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Grapes of froth – making the thinking man’s ‘champagne’

20 October 2023

From the November 2023 issue of Apollo. Preview and subscribe here.

The past few years of climatic unpredictability, pandemic-induced market changes and evolving consumer behaviours have together resulted in reported supply issues for champagne. These factors, coupled with the penchant of major champagne houses for creating mystique, have led to a perception that bottles must be stockpiled. Perception is often as much an ingredient in winemaking as a perfectly ripe grape, and consumers have been scouring other regions for their fizzy fix. Crémant, cava, and MCC have all been mooted as the ‘next champagne’. However, one wine region that is often overlooked – mainly because it’s overshadowed by prosecco, which is made nearby – is Franciacorta, an area of Lombardy that became DOCG in 1995.

Dry sparkling Franciacorta wine is made with the méthode champenoise, using hand-harvested pinot noir, chardonnay, and pinot blanc grapes. By law, its second fermentation in the bottle must last a minimum of 18 months; compared to champagne’s minimum of 15 months, this results in wines that are often better in quality compared to the big French brands. Franciacorta is the thinking man’s ‘champagne’.

Franciacorta’s cantine are small to medium-sized estates that produce wine exclusively from their terroir fruit. Production is small, unlike the cheap mass-produced prosecco and lambrusco, and boutique compared to that in Tuscany or Piedmont. There are roughly 7,000 acres here compared to Champagne’s 84,000; a mere 117 winemakers compared to the latter’s more than 19,000.

Il Testimone (2017) by Mimmo Paladino at Ca’ del Bosco. Photo: Massimo Listri; courtesy Ca’ del Bosco

Of these producers, one, Ca’ del Bosco, stands out not just for confident premium winemaking, but for the way that owner Maurizio Zanella uses his woodland farm to display his sculpture collection. Of all the arts, Zanella sees the closest similarity between wine and sculpture. ‘There is a close relationship between wine, which involves sight, taste, and smell, and sculpture, which affects the eye and involves touch.’ Artworks mark locations key to winemaking throughout Ca’ del Bosco.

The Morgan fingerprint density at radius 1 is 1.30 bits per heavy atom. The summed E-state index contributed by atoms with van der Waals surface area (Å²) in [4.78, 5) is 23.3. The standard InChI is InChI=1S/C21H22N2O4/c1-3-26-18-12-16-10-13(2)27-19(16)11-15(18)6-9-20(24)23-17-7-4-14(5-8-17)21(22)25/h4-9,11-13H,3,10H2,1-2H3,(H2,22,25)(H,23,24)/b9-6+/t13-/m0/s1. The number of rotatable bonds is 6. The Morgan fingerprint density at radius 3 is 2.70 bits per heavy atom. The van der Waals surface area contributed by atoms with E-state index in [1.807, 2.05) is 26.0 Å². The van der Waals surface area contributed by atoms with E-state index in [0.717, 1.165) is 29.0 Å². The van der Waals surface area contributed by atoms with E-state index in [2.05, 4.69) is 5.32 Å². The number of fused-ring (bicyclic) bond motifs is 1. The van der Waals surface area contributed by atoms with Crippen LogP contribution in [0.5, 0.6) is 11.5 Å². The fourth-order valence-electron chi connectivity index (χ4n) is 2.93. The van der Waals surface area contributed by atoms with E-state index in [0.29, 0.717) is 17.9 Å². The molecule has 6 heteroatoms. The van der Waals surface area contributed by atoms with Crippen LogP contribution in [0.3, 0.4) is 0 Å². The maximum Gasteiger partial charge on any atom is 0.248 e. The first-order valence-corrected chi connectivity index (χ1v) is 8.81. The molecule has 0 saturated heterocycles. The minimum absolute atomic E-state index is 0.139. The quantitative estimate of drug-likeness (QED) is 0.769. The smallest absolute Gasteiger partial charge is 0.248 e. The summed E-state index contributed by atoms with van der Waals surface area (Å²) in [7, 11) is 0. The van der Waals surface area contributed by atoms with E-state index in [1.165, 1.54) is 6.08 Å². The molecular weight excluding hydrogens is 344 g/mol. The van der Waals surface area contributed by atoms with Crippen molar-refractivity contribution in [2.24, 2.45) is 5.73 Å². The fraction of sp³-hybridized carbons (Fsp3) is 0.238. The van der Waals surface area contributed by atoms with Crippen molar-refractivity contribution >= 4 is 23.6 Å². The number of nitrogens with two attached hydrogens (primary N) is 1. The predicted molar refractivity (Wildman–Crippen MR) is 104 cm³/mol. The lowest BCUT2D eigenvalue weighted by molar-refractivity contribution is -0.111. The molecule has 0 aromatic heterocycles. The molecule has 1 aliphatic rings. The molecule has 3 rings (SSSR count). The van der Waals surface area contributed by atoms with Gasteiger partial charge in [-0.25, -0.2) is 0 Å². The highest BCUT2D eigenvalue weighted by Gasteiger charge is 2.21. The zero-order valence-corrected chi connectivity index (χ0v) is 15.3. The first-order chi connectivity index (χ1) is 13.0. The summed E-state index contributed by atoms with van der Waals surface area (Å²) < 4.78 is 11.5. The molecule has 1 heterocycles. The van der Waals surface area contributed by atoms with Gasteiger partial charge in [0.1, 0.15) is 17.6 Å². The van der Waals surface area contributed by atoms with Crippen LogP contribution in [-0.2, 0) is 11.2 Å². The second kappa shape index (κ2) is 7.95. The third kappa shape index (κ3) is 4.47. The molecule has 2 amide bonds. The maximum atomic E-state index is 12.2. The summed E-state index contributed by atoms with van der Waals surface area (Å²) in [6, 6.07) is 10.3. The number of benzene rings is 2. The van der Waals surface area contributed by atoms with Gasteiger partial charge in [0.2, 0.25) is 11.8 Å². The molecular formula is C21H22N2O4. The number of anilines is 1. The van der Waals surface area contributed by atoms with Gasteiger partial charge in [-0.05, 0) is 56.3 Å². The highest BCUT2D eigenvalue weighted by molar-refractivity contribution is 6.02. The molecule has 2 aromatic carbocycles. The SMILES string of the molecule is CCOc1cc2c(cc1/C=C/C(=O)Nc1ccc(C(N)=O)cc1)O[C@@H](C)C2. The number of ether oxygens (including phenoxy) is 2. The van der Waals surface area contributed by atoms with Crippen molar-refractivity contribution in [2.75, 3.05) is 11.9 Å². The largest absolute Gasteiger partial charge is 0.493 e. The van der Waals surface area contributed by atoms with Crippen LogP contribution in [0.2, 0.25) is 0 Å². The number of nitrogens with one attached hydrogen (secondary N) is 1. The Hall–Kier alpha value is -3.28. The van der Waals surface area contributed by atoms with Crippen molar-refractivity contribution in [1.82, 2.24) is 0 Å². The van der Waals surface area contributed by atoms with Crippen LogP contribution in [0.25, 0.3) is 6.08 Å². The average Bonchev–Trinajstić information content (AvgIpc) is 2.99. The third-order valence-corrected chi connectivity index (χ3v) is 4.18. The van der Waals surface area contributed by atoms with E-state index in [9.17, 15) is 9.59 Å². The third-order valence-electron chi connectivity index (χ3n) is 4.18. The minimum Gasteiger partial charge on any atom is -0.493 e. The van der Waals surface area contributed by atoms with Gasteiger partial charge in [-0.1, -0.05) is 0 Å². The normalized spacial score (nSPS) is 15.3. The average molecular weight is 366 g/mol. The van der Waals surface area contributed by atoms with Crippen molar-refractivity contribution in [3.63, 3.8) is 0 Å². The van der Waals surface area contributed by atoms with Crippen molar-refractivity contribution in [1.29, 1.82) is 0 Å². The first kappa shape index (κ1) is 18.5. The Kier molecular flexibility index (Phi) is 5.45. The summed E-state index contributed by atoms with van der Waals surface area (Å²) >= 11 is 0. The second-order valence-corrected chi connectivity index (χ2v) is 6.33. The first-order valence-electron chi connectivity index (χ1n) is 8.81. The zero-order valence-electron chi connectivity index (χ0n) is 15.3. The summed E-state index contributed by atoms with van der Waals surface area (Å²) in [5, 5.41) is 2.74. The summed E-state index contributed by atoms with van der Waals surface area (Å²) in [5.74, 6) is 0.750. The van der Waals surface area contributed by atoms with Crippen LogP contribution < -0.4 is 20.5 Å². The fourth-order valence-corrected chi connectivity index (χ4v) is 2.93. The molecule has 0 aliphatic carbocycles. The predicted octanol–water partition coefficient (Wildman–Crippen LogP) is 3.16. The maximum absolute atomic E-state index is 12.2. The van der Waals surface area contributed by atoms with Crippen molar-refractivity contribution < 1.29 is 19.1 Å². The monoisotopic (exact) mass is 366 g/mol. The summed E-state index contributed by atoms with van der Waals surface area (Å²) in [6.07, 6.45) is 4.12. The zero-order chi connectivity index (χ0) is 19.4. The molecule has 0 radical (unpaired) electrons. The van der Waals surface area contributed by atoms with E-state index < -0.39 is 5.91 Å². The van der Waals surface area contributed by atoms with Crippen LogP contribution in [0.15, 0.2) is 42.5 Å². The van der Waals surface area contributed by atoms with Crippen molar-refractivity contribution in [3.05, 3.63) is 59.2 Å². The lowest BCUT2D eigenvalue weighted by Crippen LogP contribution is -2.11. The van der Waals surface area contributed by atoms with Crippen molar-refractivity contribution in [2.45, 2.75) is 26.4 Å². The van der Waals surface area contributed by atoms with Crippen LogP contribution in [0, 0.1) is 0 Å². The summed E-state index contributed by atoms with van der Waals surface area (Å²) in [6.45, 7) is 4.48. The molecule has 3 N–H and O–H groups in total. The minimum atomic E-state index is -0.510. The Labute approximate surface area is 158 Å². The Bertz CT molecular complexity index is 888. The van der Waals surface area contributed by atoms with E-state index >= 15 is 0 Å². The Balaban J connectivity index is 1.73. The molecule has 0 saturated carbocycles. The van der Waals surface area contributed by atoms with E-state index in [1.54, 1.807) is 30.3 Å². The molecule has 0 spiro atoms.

To create the gate to his estate – and to signal quality and discernment from the outset of any visit – Zanelli commissioned the sculptor Arnaldo Pomodoro. Cancello Solare (1987) is a circular structure five metres in diameter, featuring arrow-shaped rays that point outwards and references the sun, because as Zanella says: ‘From the sun comes the real nourishment of the grape, whose own rays warm and illuminate the gentle Ca’ del Bosco hills.’

In 1979, Zanella placed an ad for a winemaker; André Dubois, Moët & Chandon’s chef de cave, replied. Together, they improved winemaking techniques and harvest timing to attain the sugar levels and acidity necessary to enhance the double fermentation. Zanella continues to innovate; today his ‘Berry Spa’ gently washes grapes three times before pressing (‘We pamper our grapes like a beautiful lady’). The grapes are then sent to their first fermentation in steel vessels. The fruit is also honoured through artworks placed in the production areas, including Water in Dripping (2016) by Zheng Lu: liquid-looking splashes of steel that encircle the fermentation vessels.

At the age of 18, Zanella helped dig the estate’s first cellar 11m underground, which has expanded through the decades. This is where the bottles are hand-riddled on traditional pupitres, frames with holes to hold the bottles, which are periodically rotated until upside down and then disgorged. The cellar also, of course, stores the wines produced. There to guard the entrance to this subterranean space is Transavantgarde artist Mimmo Paladino’s Il Testimone (2017) – a totemic limestone figure that refers to pre- Roman statuettes in Capua’s Museo Campano.

Beyond sculpture, a chance encounter with Helmut Newton in a restaurant in 1988 led to a commissioned series of photographs. Newton cast models as estate workers clad in nothing more than wellington boots and jewellery – harvesting grapes, resting amid vine rows, inspecting bottles in cellar cages and sampling the wines. This led to Zanella commissioning 10 more photographers to capture the winery: Franco Fontana, Georg Gerster, Ralph Gibson, Eikoh Hosoe, Mimmo Jodice, William Klein, Don McCullin and Alice Springs. Their work was collected in the book 11 Fotografi, 1 Vino (2004).

The art projects continue, as do technological advancements designed to keep Ca’ del Bosco up to date. Zanella has created a ‘Dome of the Senses’, an underground installation in which visitors can enjoy the multisensory experience of wine tasting. This year, the estate has launched the inaugural edition of its sculpture prize, which will see the winning artist make a new work for the grounds. Zanella wants his visitors to experience the meaning of ‘fine’ or ‘premium’ at del Bosco – ‘regardless of whether or not one is a wine lover or art enthusiast’.

From the November 2023 issue of Apollo. Preview and subscribe here.